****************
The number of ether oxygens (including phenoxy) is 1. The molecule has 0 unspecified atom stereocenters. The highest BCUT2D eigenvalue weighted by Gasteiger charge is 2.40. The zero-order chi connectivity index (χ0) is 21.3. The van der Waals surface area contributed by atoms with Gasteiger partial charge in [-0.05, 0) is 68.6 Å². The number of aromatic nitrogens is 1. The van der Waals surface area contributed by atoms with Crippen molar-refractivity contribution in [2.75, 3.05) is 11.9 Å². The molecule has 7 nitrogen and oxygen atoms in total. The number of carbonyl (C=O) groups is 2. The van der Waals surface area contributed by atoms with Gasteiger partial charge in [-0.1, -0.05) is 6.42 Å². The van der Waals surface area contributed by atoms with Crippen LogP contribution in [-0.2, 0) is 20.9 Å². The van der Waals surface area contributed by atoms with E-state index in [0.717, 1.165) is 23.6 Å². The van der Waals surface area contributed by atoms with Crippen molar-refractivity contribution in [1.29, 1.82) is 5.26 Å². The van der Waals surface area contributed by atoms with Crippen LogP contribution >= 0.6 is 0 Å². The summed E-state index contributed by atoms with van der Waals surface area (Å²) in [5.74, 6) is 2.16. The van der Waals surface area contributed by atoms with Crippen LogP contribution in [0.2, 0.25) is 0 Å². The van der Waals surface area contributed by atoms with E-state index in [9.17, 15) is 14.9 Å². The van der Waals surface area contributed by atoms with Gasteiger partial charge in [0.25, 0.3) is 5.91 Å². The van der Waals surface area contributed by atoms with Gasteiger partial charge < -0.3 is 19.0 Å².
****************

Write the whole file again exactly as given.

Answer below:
The number of ether oxygens (including phenoxy) is 1. The molecule has 0 unspecified atom stereocenters. The highest BCUT2D eigenvalue weighted by Gasteiger charge is 2.40. The zero-order chi connectivity index (χ0) is 21.3. The van der Waals surface area contributed by atoms with Gasteiger partial charge in [-0.05, 0) is 68.6 Å². The number of aromatic nitrogens is 1. The van der Waals surface area contributed by atoms with Crippen molar-refractivity contribution in [2.75, 3.05) is 11.9 Å². The molecule has 7 nitrogen and oxygen atoms in total. The number of carbonyl (C=O) groups is 2. The van der Waals surface area contributed by atoms with Gasteiger partial charge in [-0.1, -0.05) is 6.42 Å². The van der Waals surface area contributed by atoms with Crippen LogP contribution in [-0.2, 0) is 20.9 Å². The van der Waals surface area contributed by atoms with E-state index in [0.717, 1.165) is 23.6 Å². The van der Waals surface area contributed by atoms with Crippen molar-refractivity contribution in [1.29, 1.82) is 5.26 Å². The van der Waals surface area contributed by atoms with Crippen LogP contribution >= 0.6 is 0 Å². The summed E-state index contributed by atoms with van der Waals surface area (Å²) in [5.74, 6) is 2.16. The van der Waals surface area contributed by atoms with Crippen LogP contribution in [0.2, 0.25) is 0 Å². The van der Waals surface area contributed by atoms with E-state index in [9.17, 15) is 14.9 Å². The van der Waals surface area contributed by atoms with Gasteiger partial charge in [0.25, 0.3) is 5.91 Å². The van der Waals surface area contributed by atoms with Gasteiger partial charge < -0.3 is 19.0 Å².